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Originally published Tuesday, July 14, 2009 at 12:00 AM

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Bellevue Towers, other new condo projects cutting prices

Bellevue Towers, the region's tallest luxury condo project, is cutting prices 20 percent to kick-start anemic sales. Other projects coming online are cutting prices, too.

Seattle Times business reporter

By the numbers

Bellevue Towers: 184 of 539 units presold, but only 43 have closed.

Enso: 136 units; no closings.

Escala: Nearing completion; approximately 270 units.

Fifteen Twenty-One Second Avenue: 82 of 143 units closed.

Four Seasons Private Residences: 22 of 36 units closed, none since February.

Olive 8: 28 of 229 units closed.

Washington Square: 171 of 379 units closed.

Sources: King County; Seattle Times staff


The developer of the region's tallest luxury condo towers says it's cutting prices an average of 20 percent in hopes of kick-starting sales.

Only 43 of the 539 units at Bellevue Towers in downtown Bellevue have sold since closings began in January, according to county records. "We're trying to respond to the marketplace and to what our buyers have been telling us for the last four to six months," Mark Edlen, a principal with developer Gerding Edlen, said Monday.

Bellevue Towers is one of more than a half-dozen high-rise, high-end condo projects in downtown Bellevue and downtown Seattle that have recently been finished or are nearing completion.

Sales or presales at all have been anemic. Gerding Edlen's announcement is perhaps the most dramatic response so far to the realities of the new, chillier marketplace.

In Seattle, a spokesman for Vulcan Real Estate said prices of all 136 units at its almost-finished Enso condominium in South Lake Union also are being reduced, but would not say by how much.

Most other developers have been reluctant to cut prices across the board. But some have been quietly settling for far less than list price on a negotiated, case-by-case basis, said James Stroupe, a Windermere Real Estate agent who specializes in condo sales.

He said across-the-board cuts could attract some prospective buyers who have been waiting for developers to make such a move.

"People scared"

"People are scared to close," Stroupe said. "They're afraid they'll be upside down (owe more than the home is worth) right away."

The two Bellevue Towers, 43 and 42 stories, are the city's tallest buildings. When the project held its grand opening in February, Edlen said sales were going well and predicted 100 percent occupancy within two years.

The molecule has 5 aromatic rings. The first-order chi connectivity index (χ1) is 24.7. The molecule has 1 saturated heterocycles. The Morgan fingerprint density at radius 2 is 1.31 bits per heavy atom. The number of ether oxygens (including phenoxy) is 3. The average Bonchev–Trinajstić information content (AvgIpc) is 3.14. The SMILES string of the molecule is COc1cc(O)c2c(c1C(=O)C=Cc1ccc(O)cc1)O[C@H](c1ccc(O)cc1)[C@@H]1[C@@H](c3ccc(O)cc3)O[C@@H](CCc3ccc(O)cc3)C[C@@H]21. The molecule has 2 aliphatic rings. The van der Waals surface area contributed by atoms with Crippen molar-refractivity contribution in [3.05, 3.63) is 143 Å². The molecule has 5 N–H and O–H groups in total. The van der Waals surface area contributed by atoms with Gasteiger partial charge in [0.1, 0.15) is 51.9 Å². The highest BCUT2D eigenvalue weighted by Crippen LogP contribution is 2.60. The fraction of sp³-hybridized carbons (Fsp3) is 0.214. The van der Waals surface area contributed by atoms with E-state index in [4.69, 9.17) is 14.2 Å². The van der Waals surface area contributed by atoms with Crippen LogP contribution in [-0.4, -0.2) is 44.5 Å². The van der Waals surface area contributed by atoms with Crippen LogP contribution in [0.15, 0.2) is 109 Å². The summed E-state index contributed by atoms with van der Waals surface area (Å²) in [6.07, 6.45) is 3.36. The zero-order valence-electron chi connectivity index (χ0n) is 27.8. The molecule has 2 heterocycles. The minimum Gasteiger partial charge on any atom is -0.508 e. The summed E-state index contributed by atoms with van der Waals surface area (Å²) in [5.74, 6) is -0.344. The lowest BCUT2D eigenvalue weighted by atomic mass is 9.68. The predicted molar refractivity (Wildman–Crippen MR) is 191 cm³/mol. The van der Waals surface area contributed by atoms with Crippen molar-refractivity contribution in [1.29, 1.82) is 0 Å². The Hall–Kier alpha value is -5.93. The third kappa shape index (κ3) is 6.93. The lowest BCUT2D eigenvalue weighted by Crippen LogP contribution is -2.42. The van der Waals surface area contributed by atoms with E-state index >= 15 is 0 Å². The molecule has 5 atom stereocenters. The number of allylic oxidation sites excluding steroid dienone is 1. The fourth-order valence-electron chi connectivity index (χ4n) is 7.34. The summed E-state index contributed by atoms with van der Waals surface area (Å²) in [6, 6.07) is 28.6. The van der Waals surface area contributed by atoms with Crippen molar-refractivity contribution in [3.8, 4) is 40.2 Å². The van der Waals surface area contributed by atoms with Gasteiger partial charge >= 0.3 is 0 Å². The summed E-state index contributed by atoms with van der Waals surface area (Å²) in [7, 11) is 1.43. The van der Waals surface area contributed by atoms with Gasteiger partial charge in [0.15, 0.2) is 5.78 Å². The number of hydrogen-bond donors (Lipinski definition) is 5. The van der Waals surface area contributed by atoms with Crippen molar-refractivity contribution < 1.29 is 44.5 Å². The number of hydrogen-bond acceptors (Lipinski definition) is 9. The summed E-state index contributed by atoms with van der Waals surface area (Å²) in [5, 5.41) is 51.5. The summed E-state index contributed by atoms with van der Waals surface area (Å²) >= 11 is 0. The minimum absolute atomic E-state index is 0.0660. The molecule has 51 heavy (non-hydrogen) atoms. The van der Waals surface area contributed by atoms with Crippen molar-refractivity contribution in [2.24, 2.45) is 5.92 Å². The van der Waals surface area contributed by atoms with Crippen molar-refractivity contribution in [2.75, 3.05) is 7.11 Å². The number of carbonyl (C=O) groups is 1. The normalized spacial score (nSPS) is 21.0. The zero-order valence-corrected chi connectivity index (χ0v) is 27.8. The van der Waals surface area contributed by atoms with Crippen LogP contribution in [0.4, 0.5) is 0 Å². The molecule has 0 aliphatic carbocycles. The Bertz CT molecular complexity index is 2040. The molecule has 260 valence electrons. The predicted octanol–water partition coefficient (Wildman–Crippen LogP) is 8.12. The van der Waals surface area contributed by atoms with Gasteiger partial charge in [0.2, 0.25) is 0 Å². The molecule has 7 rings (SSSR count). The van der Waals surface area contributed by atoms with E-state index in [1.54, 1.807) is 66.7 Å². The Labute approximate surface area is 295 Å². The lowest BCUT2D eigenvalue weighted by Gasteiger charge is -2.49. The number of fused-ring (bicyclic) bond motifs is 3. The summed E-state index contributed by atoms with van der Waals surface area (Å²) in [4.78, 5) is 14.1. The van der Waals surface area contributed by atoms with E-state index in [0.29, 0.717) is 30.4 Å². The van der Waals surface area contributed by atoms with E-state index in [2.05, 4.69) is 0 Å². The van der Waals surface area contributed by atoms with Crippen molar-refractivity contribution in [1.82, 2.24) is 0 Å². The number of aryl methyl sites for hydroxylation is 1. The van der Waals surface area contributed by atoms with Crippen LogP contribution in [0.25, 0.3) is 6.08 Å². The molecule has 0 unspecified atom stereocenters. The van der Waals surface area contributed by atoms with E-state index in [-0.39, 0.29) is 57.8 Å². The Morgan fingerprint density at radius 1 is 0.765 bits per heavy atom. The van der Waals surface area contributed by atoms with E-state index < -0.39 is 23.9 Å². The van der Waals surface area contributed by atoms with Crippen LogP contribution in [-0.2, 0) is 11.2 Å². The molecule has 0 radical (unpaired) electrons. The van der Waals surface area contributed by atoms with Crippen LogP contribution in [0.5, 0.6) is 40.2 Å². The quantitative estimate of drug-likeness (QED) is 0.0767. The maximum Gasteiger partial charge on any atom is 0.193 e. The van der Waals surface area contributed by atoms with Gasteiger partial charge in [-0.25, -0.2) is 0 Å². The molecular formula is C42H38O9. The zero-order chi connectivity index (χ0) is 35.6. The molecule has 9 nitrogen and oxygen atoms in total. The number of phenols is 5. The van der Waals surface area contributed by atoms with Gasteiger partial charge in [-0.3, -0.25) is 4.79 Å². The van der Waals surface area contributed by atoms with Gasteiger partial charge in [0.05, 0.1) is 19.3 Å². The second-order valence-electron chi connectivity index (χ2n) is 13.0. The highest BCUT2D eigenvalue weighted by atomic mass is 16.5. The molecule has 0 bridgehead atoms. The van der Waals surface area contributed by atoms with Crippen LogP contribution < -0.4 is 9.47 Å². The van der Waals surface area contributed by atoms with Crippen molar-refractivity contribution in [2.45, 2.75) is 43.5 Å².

But "the market has adjusted downward," said Patrick Clark, of RealtyTrust, the firm marketing the project, "and we have to respond to that ...

"We've hit the reset button."

With the price cuts, he said, the least expensive condo in the towers is listed at $349,000, down from $399,000. The most expensive unit has dropped from $4.4 million to $3.35 million.

One-third presold

The average price is $927,000, he said, down from $1.18 million.

Bellevue Towers had presold 184 units, about one-third of the project, almost all before March 2008. Clark said 34 of those buyers backed out, usually because they couldn't sell their existing homes, or couldn't find financing, or feared their units no longer were worth the price they had committed to.

Reduced prices also are being offered to 113 presale buyers who haven't closed or canceled, Clark said.

Like Gerding Edlen, Vulcan, too, has offered price cuts to Enso's presale buyers, who have put deposits down on about 60 percent of that project's units. Closings have not begun at the 19-story building.

Edlen said he didn't know whether Bellevue Towers' price cuts would prompt similar moves by other developers of downtown high-rises. "Everybody's got their own strategy," he said.

Some observers have maintained that sales will pick up soon because savvy buyers will recognize supply is limited.

After the current crop, few, if any, additional new condo projects in downtown Seattle or downtown Bellevue are scheduled for completion before 2012.

But Clark said the inventory of unsold units in new or nearly finished buildings in the two downtowns tops 1,800, and price cuts will help unclog the pipeline.

At Olive 8 in downtown Seattle, county records indicate only 28 of 229 units have closed. But David Thyer, president of developer R.C. Hedreen, said his firm has no plans to cut prices.

"We're not inclined to discount the product to generate sales," he said. "We're long-term players. We have the support of the hotel [a new Hyatt occupies Olive 8's bottom 17 floors]. We're going to wait this out."

Hedreen has extended the contracts of some of the 180 presale buyers, Thyer said, and is acting as a lender, offering second mortgages to others to help close sales.

"We're doing lots of creative things to get through this," he said.

At Escala, another luxury downtown Seattle condo tower near completion, Eric Midby, of Lexas Companies, said the developer has no intention of reducing prices.

In downtown Bellevue, county records indicate 171 of 379 units have closed at Washington Square, finished early last year. The developer initiated a lease-to-own program earlier this year.

Two other luxury condo towers in Seattle were completed late last year.

At Fifteen Twenty-one Second Avenue, 82 of 143 units have closed, according to county records. Twenty-two of 36 units have closed at the ultraluxury Four Seasons Private Residences — none since February.

Eric Pryne: 206-464-2231 or

Copyright © 2009 The Seattle Times Company

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